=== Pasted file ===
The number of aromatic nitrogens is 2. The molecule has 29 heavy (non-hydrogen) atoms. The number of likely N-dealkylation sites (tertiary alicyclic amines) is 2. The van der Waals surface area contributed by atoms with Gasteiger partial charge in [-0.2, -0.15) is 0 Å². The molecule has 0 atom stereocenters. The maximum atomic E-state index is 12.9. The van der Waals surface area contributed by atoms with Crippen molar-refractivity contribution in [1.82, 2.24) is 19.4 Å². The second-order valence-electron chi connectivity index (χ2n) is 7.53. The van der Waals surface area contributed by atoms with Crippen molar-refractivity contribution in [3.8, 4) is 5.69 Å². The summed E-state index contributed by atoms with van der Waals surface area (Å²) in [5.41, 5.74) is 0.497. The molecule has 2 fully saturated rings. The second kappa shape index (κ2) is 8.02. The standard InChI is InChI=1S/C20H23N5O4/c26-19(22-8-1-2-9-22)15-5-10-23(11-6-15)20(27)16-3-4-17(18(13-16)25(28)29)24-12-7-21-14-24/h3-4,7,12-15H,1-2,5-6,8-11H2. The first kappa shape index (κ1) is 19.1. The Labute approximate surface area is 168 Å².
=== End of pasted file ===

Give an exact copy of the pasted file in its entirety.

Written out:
The number of aromatic nitrogens is 2. The molecule has 29 heavy (non-hydrogen) atoms. The number of likely N-dealkylation sites (tertiary alicyclic amines) is 2. The van der Waals surface area contributed by atoms with Gasteiger partial charge in [-0.2, -0.15) is 0 Å². The molecule has 0 atom stereocenters. The maximum atomic E-state index is 12.9. The van der Waals surface area contributed by atoms with Crippen molar-refractivity contribution in [1.82, 2.24) is 19.4 Å². The second-order valence-electron chi connectivity index (χ2n) is 7.53. The van der Waals surface area contributed by atoms with Crippen molar-refractivity contribution in [3.8, 4) is 5.69 Å². The summed E-state index contributed by atoms with van der Waals surface area (Å²) in [5.41, 5.74) is 0.497. The molecule has 2 fully saturated rings. The second kappa shape index (κ2) is 8.02. The standard InChI is InChI=1S/C20H23N5O4/c26-19(22-8-1-2-9-22)15-5-10-23(11-6-15)20(27)16-3-4-17(18(13-16)25(28)29)24-12-7-21-14-24/h3-4,7,12-15H,1-2,5-6,8-11H2. The first kappa shape index (κ1) is 19.1. The Labute approximate surface area is 168 Å².